November 2016: Autism Research: Official Journal of the International Society for Autism Research
https://www.readbyqxmd.com/read/27867830/niche-construction-social-cognition-and-language-hypothesizing-the-human-as-the-production-of-place
#18
Oliver Davies
New data is emerging from evolutionary anthropology and the neuroscience of social cognition on our species-specific hyper-cooperation (HC). This paper attempts an integration of third-person archaeological and second-person, neuroscientific perspectives on the structure of HC, through a post-Ricoeurian development in hermeneutical phenomenology. We argue for the relatively late evolution of advanced linguistic consciousness (ALC) (Hiscock in Biological Theory 9:27-41, 2014), as a reflexive system based on the 'in-between' or 'cognitive system' as reported by Vogeley et al...
2016: Culture and Brain
https://www.readbyqxmd.com/read/27862241/wordform-similarity-increases-with-semantic-similarity-an-analysis-of-100-languages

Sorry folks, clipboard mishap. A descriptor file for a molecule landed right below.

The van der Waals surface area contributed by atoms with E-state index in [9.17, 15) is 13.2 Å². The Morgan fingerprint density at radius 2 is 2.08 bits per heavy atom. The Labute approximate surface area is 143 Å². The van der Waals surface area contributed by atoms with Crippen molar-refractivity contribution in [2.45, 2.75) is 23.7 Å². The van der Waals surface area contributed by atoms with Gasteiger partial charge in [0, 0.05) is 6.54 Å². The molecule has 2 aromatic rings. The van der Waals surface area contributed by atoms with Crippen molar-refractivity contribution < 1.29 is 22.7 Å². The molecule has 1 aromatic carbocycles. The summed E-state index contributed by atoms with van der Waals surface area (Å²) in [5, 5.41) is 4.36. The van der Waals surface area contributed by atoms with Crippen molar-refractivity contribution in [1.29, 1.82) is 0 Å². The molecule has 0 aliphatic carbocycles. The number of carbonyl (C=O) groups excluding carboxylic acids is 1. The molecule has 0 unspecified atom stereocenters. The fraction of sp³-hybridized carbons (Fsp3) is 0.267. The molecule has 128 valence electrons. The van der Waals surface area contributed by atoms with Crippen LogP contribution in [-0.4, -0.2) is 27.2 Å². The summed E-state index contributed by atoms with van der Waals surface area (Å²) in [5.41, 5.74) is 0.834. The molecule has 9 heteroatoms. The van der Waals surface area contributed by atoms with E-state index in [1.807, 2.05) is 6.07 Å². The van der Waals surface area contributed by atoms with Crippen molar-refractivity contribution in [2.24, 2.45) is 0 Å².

#19
Isabelle Dautriche, Kyle Mahowald, Edward Gibson, Steven T Piantadosi
Although the mapping between form and meaning is often regarded as arbitrary, there are in fact well-known constraints on words which are the result of functional pressures associated with language use and its acquisition. In particular, languages have been shown to encode meaning distinctions in their sound properties, which may be important for language learning. Here, we investigate the relationship between semantic distance and phonological distance in the large-scale structure of the lexicon. We show evidence in 100 languages from a diverse array of language families that more semantically similar word pairs are also more phonologically similar...
November 10, 2016: Cognitive Science
https://www.readbyqxmd.com/read/27859521/using-predictability-for-lexical-segmentation
#20
Çağrı Çöltekin
This study investigates a strategy based on predictability of consecutive sub-lexical units in learning to segment a continuous speech stream into lexical units using computational modeling and simulations. Lexical segmentation is one of the early challenges during language acquisition, and it has been studied extensively through psycholinguistic experiments as well as computational methods. However, despite strong empirical evidence, the explicit use of predictability of basic sub-lexical units in models of segmentation is underexplored...
November 17, 2016: Cognitive Science